Back to Thiers Issard

Use a straight. You know it makes sense.
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EL Alamein
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Back to Thiers Issard

Post by EL Alamein » Fri Mar 15, 2019 6:26 pm

For the past few months I've been having a dalliance with my German lady from Boker. She is truly great and gives a superb comfortable shave.

Last weekend though I came home to the Lady of the House, my Thiers Issard razor of many years. I've remained with her since.

I don't know what it is but the old TI's have some magic in them. They are full-hollowed but shave like wedges. They are just a level above their German competition.

Many roads to Rome, enjoy the one you're on.

Chris

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drmoss_ca
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Re: Back to Thiers Issard

Post by drmoss_ca » Sat Mar 16, 2019 5:10 am

Good hard steel can make a hollow ground razor feel much stiffer, and TI Eagles with the old Sheffield 'silver' steel are good that way. As are the Eskilstuna steel Bergischer Lowe and Damasteel razors.

I've become one of those embarrassing bigoted old folk: I despise blades that "twang". Bows should twang, razors should shut up and shave. Twanging and singing are signs that the edge deforms easily. That means more effort in the shave (metal doesn't bend for free), the potential of fatigue at the edge, and worst of all, maximum deformity occurs as a section of edge passes through a hair, and the deformed blade jumps forward like a tiny gouge, leading to irritation after shaving. Hundreds of microscopic versions of these charging all over your face ain't fun:
Gouge.jpg
Gouge.jpg (24.23 KiB) Viewed 562 times
So why did the full hollow predominate once grinding skills could make them? I'm guessing it was market competition that drove it, as they were more difficult and more expensive to make, but claiming your razor is sharper than the rest in an age when everyone had a straight and couldn't hone it decently if his life depended on it, can win you the market. That's the twang's job: to sound sharp. And once one maker does it, the rest must follow in the pogonotomic arms race. But the twang is an empty promise, as while the razor might be easier to hone in terms of less metal removal, it is far more sensitive to honing pressure, and the buyer's rubbish honing skills haven't improved. It's also more fragile and breaks easily. So you buy another, and in front of you lies the sad path to 1904.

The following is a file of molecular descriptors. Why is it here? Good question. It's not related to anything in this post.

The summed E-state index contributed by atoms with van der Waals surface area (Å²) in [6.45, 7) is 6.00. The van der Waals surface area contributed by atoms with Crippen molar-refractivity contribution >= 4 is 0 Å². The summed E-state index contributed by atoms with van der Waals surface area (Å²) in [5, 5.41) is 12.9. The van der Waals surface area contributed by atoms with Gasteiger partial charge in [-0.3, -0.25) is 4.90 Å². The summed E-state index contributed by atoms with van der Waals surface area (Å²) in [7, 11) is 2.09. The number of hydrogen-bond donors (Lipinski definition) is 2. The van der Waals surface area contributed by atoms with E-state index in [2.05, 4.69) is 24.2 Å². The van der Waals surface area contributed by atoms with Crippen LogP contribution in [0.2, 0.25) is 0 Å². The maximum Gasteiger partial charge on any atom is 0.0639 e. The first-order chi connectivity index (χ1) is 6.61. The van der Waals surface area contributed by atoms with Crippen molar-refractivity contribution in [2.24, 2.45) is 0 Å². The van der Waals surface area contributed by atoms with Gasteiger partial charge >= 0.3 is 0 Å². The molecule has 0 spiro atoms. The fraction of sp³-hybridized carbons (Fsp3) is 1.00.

"Je n'ai pas besoin de cette hypothèse."
Pierre-Simon de Laplace

brothers
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Re: Back to Thiers Issard

Post by brothers » Sat Mar 16, 2019 7:17 am

". . . shut up and shave!" :P
Gary

EL Alamein
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Re: Back to Thiers Issard

Post by EL Alamein » Sat Mar 16, 2019 5:54 pm

Dr. Moss, great response.

IMHO singing has nothing to do with performance. I get what you're saying though with regards to twanging and singing razors.

Remember though that TI advertised these razors as "full singing hollows". And they do sing but I believe for a different reason.

When I run my palm across the tang of these TI's they sing in a way. I think it has more to do with the metal but I don't know. Other razors I've encountered don't to the same. I don't think it's the grind as they shave like wedges. Maybe they were just taking advantage of the marketing hype of the day? Performance is the only thing that counts.

In the end there is no substitute for good honing skills.

Chris

Oscar11
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Re: Back to Thiers Issard

Post by Oscar11 » Thu May 09, 2019 7:01 am

I always thought the main advantage of a hollow ground blade was ease of sharpening, less metal to remove than a wedge. I like "stiff" hollow ground blades.

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drmoss_ca
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Re: Back to Thiers Issard

Post by drmoss_ca » Fri May 10, 2019 4:51 am

Agreed, and as I said above, there may be less metal to remove, but it's easier to deform a flexible edge when honing and you end up removing metal from the top of the bevel instead of from the edge. Harder steels can be hollow ground without this problem, and silent-shaving hollow blades can be found. The first ones I came across were the Swedish steel used in Bergischer Lowe razors, but I've found others since. My old production 'silver steel' TI's are like this (maybe modern ones too, but I don't have any <10 years old), as are quarter hollow TZ damascus razors. This was the thinking behind my special order of a large heavy quarter hollow razor in what was to be relatively soft O1 tool steel. (In the event it ended up at HRC64.5, so the easy honing part is moot.) Chacun à son gout, but for me there is no better compromise between shaving and honing qualities than an old Sheffield chopper with a heavy stiff blade and relatively soft and easy to hone steel. You have to hone it more often than one made from Dragonglass, but honing's fun, right?
"Je n'ai pas besoin de cette hypothèse."
Pierre-Simon de Laplace

Oscar11
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Re: Back to Thiers Issard

Post by Oscar11 » Sat May 18, 2019 8:21 am

My T.I.'s are made with the "carbon song" steel with the exception of one which is vintage. The vintage sings, the carbon song blades while some are advertised as singing blades don't but are quite thin and stiff.

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